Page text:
Faith and Reason in the thought of Moise Amyraut

  • Desmond M. Clarke
Part of the Archives Internationales D’Histoire des Idées / International Archives of the History of Ideas book series (ARCH, volume 163)


Disagreements about biblical interpretation in the seventeenth century derived from a variety of sources, including the following: the distinction between canonical and apocryphal texts, the literalness or otherwise with which texts should be understood, the choice of translations and, fundamentally, the role of reason and authority, especially the authority of churches, in interpreting the Scriptures. Moise Amyraut (1596-1664) addressed the last of these issues in a number of writings and provided an interesting Calvinist response to a cluster of epistemological questions which confronted both theologians and philosophers at the time.1 In examining Amyraut’s account of the role of faith and reason in religious belief, it is helpful to compare it with the views popularly presented by Cartesian contemporaries in the name of the Roman Catholic tradition and to discuss the extent to which both views can be usefully called ‘rationalist’.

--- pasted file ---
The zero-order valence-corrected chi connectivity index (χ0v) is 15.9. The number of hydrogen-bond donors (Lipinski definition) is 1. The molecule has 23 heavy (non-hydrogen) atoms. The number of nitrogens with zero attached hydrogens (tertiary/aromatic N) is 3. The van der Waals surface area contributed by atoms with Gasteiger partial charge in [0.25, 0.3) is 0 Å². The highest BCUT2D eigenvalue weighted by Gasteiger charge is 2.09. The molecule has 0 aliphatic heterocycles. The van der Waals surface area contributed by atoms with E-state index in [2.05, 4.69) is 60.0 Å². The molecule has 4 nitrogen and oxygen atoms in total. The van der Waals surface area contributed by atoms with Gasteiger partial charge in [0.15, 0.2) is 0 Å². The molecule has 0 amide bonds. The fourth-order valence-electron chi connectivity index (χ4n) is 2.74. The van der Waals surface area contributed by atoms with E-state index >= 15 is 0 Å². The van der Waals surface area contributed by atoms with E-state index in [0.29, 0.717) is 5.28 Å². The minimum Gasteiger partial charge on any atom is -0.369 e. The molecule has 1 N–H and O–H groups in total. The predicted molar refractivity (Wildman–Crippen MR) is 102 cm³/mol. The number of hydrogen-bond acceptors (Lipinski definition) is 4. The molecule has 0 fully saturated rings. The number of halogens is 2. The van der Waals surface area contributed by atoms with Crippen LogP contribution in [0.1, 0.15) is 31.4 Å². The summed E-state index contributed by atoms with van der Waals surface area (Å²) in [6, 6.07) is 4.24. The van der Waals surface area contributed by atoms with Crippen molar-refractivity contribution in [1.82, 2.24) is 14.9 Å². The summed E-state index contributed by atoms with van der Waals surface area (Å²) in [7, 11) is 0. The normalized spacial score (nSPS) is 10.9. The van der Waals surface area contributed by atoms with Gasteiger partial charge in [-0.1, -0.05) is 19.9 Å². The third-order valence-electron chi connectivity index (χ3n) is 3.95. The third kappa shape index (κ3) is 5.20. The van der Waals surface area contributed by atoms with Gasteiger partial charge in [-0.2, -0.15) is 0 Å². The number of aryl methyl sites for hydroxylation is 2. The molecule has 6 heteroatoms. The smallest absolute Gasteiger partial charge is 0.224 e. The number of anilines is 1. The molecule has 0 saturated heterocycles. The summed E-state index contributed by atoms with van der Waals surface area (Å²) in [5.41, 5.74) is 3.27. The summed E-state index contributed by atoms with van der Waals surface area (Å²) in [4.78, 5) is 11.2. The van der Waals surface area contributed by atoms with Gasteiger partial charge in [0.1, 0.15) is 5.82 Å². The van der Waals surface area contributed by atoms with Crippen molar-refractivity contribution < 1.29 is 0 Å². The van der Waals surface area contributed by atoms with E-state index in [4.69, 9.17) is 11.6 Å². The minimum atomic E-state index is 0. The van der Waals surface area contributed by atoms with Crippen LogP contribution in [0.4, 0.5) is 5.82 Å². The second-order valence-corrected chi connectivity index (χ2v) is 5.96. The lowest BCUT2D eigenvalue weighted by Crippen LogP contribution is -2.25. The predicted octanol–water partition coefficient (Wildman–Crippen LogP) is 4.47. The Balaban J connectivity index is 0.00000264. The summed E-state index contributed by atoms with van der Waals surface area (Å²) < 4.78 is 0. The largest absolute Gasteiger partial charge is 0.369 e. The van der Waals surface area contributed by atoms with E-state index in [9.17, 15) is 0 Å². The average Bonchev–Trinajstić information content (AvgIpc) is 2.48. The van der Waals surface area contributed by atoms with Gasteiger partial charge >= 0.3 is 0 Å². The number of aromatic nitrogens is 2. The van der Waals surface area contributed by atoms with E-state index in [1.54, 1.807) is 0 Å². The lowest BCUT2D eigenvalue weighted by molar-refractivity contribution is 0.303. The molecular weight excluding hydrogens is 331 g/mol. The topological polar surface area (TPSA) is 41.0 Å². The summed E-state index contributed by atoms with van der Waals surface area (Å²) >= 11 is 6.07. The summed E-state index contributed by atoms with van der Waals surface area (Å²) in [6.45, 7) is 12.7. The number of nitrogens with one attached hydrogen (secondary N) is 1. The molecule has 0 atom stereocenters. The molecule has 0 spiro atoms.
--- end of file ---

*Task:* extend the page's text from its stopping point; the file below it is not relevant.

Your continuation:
Seventeenth Century Religious Faith Human Reason Human Understanding Christian Tradition 
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© Springer Science+Business Media Dordrecht 1999

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  • Desmond M. Clarke

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